Willy Fautré, is the director and founder of Human Rights Without Frontiers (HRWF), which is a Brussels-based NGO that was established in 1989. Before then, he was a chargé d'affaires at the Cabinet of the Ministry of Education and the Belgian Parliament. He started defending religious freedom in Communist countries of Central and Eastern Europe during the Cold War in the mid-1970s. He is a lecturer in the field of human rights and religious freedom. He has published a wide range of papers in academic journals about discrimination and intolerance targeting and stigmatizing NRMs and their members. Additionally, he has carried out fact-finding missions in more than 20 countries.

Forced de-conversion in South Korea, also known as “deprogramming” by scholars in religious studies in the U.S. and in Europe, is a social issue that involves kidnapping and forcing de-conversion in sequestration conditions. It is usually organized by pastors and evangelists in their crusades against so-called “heresies”.

More than 80 participants including legal experts, journalists, and civil society representatives reviewed the current situation of forced de-conversion and discussed solutions to defend the individual right to religious freedom.

Massimo Introvigne, who co-organized the Seoul seminar, stressed that forced change of religion in South Korea is conducted by mainstream churches: “Korean ‘deprogrammers’ are specialized pastors from the mainline churches, most of them Presbyterian.”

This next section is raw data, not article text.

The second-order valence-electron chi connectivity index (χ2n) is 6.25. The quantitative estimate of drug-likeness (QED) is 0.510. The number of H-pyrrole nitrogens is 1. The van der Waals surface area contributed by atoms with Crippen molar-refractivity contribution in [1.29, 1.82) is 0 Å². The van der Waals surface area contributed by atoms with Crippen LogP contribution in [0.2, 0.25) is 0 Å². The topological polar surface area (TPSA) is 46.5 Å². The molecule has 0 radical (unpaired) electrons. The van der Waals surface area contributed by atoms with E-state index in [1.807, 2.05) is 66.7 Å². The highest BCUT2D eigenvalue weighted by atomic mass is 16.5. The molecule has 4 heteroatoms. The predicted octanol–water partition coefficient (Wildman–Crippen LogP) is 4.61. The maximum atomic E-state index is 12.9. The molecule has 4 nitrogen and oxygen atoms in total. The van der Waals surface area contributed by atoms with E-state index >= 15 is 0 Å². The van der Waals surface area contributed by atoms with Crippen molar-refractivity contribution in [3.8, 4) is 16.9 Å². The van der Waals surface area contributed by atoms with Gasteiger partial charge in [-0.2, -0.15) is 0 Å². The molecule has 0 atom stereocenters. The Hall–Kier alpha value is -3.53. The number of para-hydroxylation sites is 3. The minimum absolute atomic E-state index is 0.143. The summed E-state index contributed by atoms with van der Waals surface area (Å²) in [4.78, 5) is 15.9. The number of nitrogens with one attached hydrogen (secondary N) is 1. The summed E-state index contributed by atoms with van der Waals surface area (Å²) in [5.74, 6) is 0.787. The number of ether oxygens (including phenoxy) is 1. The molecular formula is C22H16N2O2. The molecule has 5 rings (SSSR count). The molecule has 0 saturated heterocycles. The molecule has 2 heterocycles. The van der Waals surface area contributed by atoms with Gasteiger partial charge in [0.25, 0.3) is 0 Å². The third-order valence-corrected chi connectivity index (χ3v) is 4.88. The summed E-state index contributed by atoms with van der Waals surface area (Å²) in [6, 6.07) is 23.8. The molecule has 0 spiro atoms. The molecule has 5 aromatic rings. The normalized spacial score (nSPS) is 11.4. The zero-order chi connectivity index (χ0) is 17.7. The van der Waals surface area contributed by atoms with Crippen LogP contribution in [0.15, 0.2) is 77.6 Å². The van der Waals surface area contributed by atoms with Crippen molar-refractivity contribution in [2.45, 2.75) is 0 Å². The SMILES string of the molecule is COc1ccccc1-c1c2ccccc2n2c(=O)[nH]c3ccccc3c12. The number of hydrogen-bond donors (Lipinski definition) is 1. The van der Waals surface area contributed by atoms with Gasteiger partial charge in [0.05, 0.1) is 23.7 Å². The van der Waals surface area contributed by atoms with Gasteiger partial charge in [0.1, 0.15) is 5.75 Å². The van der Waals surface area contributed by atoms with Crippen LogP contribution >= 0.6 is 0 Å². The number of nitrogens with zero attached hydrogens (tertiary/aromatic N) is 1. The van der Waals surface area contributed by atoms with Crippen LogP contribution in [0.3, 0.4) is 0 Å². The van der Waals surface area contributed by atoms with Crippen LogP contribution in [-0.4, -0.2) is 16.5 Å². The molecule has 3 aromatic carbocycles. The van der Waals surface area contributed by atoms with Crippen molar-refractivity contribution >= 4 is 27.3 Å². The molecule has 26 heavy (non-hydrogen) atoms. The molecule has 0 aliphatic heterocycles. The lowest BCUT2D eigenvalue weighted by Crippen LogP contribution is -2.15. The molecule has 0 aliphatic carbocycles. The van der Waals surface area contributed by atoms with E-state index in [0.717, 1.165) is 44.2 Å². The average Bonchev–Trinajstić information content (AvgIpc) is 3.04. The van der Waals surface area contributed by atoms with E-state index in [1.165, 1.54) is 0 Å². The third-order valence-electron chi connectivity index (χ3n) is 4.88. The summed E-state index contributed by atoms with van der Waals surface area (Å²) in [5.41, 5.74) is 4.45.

“The recent protests of the Shincheonji Church that commemorated the death of two victims of forced change of religion were mentioned in the 2019 U.S. State Department Report on Religious Freedom, including violations of religious freedom in the year 2018. However, there were new cases of ‘deprogramming’ by Presbyterian pastors and evangelists even after their death,” he said. For the Shincheonji Church alone, there were 131 cases in 2018 and 96 in the first nine months of 2019.

Willy Fautré, who co-organized the Seoul seminar, shared his experience in Japan where several years ago he interviewed over 20 victims of this human rights violation. Through subsequent advocacy efforts, he aided in eradicating this practice together with Toru Goto who was detained for years by his family with the complicity of Evangelical and Pentecostal deprogrammers.

In the last few months, HRWF has interviewed victims of attempts of forced change of religion targeting members of the Shincheonji Church in South Korea and has published these cases. At this seminar, Willy Fautré compared the situation in South Korea and in Japan, and concluded that:

“As in Japan, this devastating practice could also be eradicated in South Korea if a multi-dimensional strategy is implemented. HRWF recommends:

  • raising awareness within the international community of scholars in religious studies, national and international human rights organizations, as well as national and international media;
  • highlighting the responsibility of the Presbyterian Church which tolerates, endorses and appears to encourage such practices;
  • developing advocacy at the UN and in bodies defending freedom of religion or belief within the EU institutions, national institutions in Europe, the U.S. Department of State, USCIRF, etc.;
  • prosecuting those who encourage people to perpetrate an act of abduction and confinement.”

An open letter was initiated by CESNUR and signed by 15 international NGOs including the UN accredited NGO Freedom of Conscience (CAP) and HRWF. It was addressed to the South Korean President Moon Jae In on July 24th, and stated that “South Korea may well be the last democratic country in the world where deprogramming is still tolerated.” It asked the President to “investigate in-depth accusations of forcible deprogramming, put a stop to this abhorrent practice, and hold those responsible fully accountable.” 

This website uses cookies to ensure you get the best experience on our website.More information ...